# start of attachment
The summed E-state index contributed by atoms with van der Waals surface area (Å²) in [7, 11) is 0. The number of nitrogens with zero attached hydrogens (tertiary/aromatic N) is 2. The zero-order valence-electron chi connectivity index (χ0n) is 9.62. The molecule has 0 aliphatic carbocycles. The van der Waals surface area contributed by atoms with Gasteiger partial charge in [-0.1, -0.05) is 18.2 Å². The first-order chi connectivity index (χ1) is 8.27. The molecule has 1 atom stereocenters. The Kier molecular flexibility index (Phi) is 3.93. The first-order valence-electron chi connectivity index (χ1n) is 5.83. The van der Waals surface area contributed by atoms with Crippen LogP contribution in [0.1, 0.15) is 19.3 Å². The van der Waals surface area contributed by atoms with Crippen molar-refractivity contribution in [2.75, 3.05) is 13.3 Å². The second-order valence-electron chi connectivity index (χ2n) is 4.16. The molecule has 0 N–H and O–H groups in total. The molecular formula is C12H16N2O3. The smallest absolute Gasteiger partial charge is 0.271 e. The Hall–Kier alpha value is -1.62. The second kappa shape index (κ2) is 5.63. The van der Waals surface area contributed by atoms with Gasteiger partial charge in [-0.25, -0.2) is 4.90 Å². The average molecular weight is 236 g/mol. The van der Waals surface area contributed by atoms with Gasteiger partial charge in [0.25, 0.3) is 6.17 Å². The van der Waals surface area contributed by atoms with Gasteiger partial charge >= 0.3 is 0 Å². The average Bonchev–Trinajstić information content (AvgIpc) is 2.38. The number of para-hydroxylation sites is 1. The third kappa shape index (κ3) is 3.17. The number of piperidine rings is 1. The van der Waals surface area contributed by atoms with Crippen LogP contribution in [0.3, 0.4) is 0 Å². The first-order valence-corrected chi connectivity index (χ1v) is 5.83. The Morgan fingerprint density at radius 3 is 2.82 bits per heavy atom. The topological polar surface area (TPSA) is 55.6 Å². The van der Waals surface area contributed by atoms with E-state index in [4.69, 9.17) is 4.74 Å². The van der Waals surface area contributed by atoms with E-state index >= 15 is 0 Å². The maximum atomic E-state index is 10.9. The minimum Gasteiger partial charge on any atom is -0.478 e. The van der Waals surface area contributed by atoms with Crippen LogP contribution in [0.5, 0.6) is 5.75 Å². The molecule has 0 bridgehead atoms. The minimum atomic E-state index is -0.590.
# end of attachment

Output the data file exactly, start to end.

The summed E-state index contributed by atoms with van der Waals surface area (Å²) in [7, 11) is 0. The number of nitrogens with zero attached hydrogens (tertiary/aromatic N) is 2. The zero-order valence-electron chi connectivity index (χ0n) is 9.62. The molecule has 0 aliphatic carbocycles. The van der Waals surface area contributed by atoms with Gasteiger partial charge in [-0.1, -0.05) is 18.2 Å². The first-order chi connectivity index (χ1) is 8.27. The molecule has 1 atom stereocenters. The Kier molecular flexibility index (Phi) is 3.93. The first-order valence-electron chi connectivity index (χ1n) is 5.83. The van der Waals surface area contributed by atoms with Crippen LogP contribution in [0.1, 0.15) is 19.3 Å². The van der Waals surface area contributed by atoms with Crippen molar-refractivity contribution in [2.75, 3.05) is 13.3 Å². The second-order valence-electron chi connectivity index (χ2n) is 4.16. The molecule has 0 N–H and O–H groups in total. The molecular formula is C12H16N2O3. The smallest absolute Gasteiger partial charge is 0.271 e. The Hall–Kier alpha value is -1.62. The second kappa shape index (κ2) is 5.63. The van der Waals surface area contributed by atoms with Gasteiger partial charge in [-0.25, -0.2) is 4.90 Å². The average molecular weight is 236 g/mol. The van der Waals surface area contributed by atoms with Gasteiger partial charge in [0.25, 0.3) is 6.17 Å². The van der Waals surface area contributed by atoms with Gasteiger partial charge >= 0.3 is 0 Å². The average Bonchev–Trinajstić information content (AvgIpc) is 2.38. The number of para-hydroxylation sites is 1. The third kappa shape index (κ3) is 3.17. The number of piperidine rings is 1. The van der Waals surface area contributed by atoms with Crippen LogP contribution in [0.3, 0.4) is 0 Å². The first-order valence-corrected chi connectivity index (χ1v) is 5.83. The Morgan fingerprint density at radius 3 is 2.82 bits per heavy atom. The topological polar surface area (TPSA) is 55.6 Å². The van der Waals surface area contributed by atoms with E-state index in [4.69, 9.17) is 4.74 Å². The van der Waals surface area contributed by atoms with E-state index >= 15 is 0 Å². The maximum atomic E-state index is 10.9. The minimum Gasteiger partial charge on any atom is -0.478 e. The van der Waals surface area contributed by atoms with Crippen LogP contribution in [0.5, 0.6) is 5.75 Å². The molecule has 0 bridgehead atoms. The minimum atomic E-state index is -0.590.